Backup and Housekeeping with Maintenance Plans

  • bcb (1/27/2011)

    Well everybody, I'm pleased my comment about starting a db maintenance job with DBCC Checkdb inspired such discussion. Just to add some clarification... I have all of my sql agent jobs set to email me if a job fails. An interesting feature of SQL Server is that if a sql agent job has a checkdb step, and the step completes successfully but checkdb discovers corruption, SQL will still quit the job at that point with failure, and I get my email notification. 🙂 (Now, I assume that is still true... I'm not sure because the last time I had db corruption was ten years ago, I believe in SQL 7.0.) Anyhow, hope that clarifies.

    As an aside...I kinda chuckle when SQLServerCentral calls me grasshopper just because I hardly ever comment on articles. I've been a dba for 17 years.

    BCB thanks for the clarification, that name gets given to you based on the number of posts you make, and number of QODs you get right, not on how long you have been 'doing the job'. Thanks for your contribution and the points you made, they are very informative.


  • Thanks, Gethyn. 🙂

  • My only comment, and concern is the clean up of the history on msdb. I would prefer to keep 8 weeks of data in the history, as that can give a good trending on how long the backups take and any other maintenance jobs for that matter. Also by keeping the 8 weeks, I can extract a report on database growth for right sizing of the system and trending.

  • I would advise caution when putting your cleanup task before the backup task, I have seen this result in the tape backup running between the time of cleanup and database backup with the result of nothing being backed up to tape for offsite storage.

    If you are lucky enough to have a fast server with SQL backup compression it always nice to have the SQL backup complete by the time the tape backup kicks off!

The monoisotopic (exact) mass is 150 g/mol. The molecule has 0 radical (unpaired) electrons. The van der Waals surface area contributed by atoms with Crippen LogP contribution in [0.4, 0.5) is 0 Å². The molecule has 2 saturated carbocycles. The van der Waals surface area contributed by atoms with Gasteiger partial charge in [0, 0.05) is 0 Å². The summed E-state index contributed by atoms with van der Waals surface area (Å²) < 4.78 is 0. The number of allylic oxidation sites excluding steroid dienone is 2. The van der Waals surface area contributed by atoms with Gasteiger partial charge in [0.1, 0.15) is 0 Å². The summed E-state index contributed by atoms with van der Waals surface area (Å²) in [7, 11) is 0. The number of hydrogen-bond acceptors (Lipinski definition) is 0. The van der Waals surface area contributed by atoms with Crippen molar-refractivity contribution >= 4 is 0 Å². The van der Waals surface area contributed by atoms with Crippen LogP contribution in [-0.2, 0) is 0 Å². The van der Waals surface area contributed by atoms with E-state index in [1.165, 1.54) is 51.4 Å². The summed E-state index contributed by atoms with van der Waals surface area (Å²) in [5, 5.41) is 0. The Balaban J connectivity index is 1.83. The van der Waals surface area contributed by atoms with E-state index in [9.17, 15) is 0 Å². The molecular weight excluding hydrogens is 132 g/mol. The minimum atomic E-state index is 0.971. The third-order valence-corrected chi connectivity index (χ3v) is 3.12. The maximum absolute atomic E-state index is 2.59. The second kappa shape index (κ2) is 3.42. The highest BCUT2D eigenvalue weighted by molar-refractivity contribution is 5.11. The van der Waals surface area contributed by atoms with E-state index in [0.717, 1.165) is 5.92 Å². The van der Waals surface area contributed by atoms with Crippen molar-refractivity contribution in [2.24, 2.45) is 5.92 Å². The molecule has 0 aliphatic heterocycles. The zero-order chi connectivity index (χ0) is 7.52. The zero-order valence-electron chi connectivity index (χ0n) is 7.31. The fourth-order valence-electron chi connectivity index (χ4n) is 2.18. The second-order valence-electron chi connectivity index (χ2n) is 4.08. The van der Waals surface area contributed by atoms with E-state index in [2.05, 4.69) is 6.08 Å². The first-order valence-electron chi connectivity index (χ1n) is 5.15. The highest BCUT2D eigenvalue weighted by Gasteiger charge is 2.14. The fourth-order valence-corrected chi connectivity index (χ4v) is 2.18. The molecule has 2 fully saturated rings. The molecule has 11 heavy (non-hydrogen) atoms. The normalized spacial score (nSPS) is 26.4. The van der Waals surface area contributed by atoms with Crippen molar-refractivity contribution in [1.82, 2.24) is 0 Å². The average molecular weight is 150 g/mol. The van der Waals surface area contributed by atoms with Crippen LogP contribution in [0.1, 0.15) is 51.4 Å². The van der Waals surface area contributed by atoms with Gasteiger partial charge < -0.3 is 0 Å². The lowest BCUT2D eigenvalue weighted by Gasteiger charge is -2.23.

• I have to agree with the others. This would have been an absolute "must read" article, especially for newbies, if emails were sent out on the failure of any node and if it were also demonstrated as to just how easy it is to setup Point-In-Time logfile backups as well.

    Still, this is a great introductory article the clearly demonstrates that it doesn't take a rocket scientist to create scheduled backups and that there's absolutely no execuse to not have full backups.

    Thank you very much for taking the time to write this article.

    --Jeff Moden

    RBAR is pronounced "ree-bar" and is a "Modenism" for Row-By-Agonizing-Row.
    First step towards the paradigm shift of writing Set Based code:
    ________Stop thinking about what you want to do to a ROW... think, instead, of what you want to do to a COLUMN.

    Change is inevitable... Change for the better is not.

    Helpful Links:
    How to post code problems
    How to Post Performance Problems
    Create a Tally Function (fnTally)

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